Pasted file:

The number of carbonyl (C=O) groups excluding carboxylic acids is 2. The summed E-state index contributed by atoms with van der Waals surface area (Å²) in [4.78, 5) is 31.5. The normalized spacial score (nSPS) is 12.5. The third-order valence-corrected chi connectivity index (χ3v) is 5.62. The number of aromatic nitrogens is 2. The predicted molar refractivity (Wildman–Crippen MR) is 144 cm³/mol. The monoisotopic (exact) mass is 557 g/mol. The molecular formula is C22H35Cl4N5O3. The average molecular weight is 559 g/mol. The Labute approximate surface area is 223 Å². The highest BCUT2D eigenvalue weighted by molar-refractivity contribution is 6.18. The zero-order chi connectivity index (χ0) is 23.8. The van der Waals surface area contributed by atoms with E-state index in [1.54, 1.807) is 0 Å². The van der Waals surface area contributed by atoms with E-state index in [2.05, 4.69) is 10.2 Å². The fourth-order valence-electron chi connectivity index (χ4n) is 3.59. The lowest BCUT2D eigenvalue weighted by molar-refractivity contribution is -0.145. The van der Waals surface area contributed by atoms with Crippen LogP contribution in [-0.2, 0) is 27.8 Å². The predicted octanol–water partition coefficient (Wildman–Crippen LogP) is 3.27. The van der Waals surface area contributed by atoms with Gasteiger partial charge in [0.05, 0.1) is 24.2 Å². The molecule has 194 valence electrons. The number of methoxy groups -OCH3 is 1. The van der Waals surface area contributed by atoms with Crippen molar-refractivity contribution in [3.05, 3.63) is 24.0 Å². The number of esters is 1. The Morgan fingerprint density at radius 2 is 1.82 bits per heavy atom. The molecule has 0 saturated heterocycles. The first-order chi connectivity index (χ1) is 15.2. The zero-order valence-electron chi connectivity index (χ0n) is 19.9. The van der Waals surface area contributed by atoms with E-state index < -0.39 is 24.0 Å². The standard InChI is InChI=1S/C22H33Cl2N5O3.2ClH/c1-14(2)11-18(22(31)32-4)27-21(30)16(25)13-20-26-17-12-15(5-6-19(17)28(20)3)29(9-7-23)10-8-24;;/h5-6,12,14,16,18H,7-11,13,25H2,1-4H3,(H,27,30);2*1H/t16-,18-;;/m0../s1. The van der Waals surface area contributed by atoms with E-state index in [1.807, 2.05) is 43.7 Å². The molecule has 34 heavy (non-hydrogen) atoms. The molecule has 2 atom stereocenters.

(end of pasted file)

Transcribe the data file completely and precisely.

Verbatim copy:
The number of carbonyl (C=O) groups excluding carboxylic acids is 2. The summed E-state index contributed by atoms with van der Waals surface area (Å²) in [4.78, 5) is 31.5. The normalized spacial score (nSPS) is 12.5. The third-order valence-corrected chi connectivity index (χ3v) is 5.62. The number of aromatic nitrogens is 2. The predicted molar refractivity (Wildman–Crippen MR) is 144 cm³/mol. The monoisotopic (exact) mass is 557 g/mol. The molecular formula is C22H35Cl4N5O3. The average molecular weight is 559 g/mol. The Labute approximate surface area is 223 Å². The highest BCUT2D eigenvalue weighted by molar-refractivity contribution is 6.18. The zero-order chi connectivity index (χ0) is 23.8. The van der Waals surface area contributed by atoms with E-state index in [1.54, 1.807) is 0 Å². The van der Waals surface area contributed by atoms with E-state index in [2.05, 4.69) is 10.2 Å². The fourth-order valence-electron chi connectivity index (χ4n) is 3.59. The lowest BCUT2D eigenvalue weighted by molar-refractivity contribution is -0.145. The van der Waals surface area contributed by atoms with Crippen LogP contribution in [-0.2, 0) is 27.8 Å². The predicted octanol–water partition coefficient (Wildman–Crippen LogP) is 3.27. The van der Waals surface area contributed by atoms with Gasteiger partial charge in [0.05, 0.1) is 24.2 Å². The molecule has 194 valence electrons. The number of methoxy groups -OCH3 is 1. The van der Waals surface area contributed by atoms with Crippen molar-refractivity contribution in [3.05, 3.63) is 24.0 Å². The number of esters is 1. The Morgan fingerprint density at radius 2 is 1.82 bits per heavy atom. The molecule has 0 saturated heterocycles. The first-order chi connectivity index (χ1) is 15.2. The zero-order valence-electron chi connectivity index (χ0n) is 19.9. The van der Waals surface area contributed by atoms with E-state index < -0.39 is 24.0 Å². The standard InChI is InChI=1S/C22H33Cl2N5O3.2ClH/c1-14(2)11-18(22(31)32-4)27-21(30)16(25)13-20-26-17-12-15(5-6-19(17)28(20)3)29(9-7-23)10-8-24;;/h5-6,12,14,16,18H,7-11,13,25H2,1-4H3,(H,27,30);2*1H/t16-,18-;;/m0../s1. The van der Waals surface area contributed by atoms with E-state index in [1.807, 2.05) is 43.7 Å². The molecule has 34 heavy (non-hydrogen) atoms. The molecule has 2 atom stereocenters.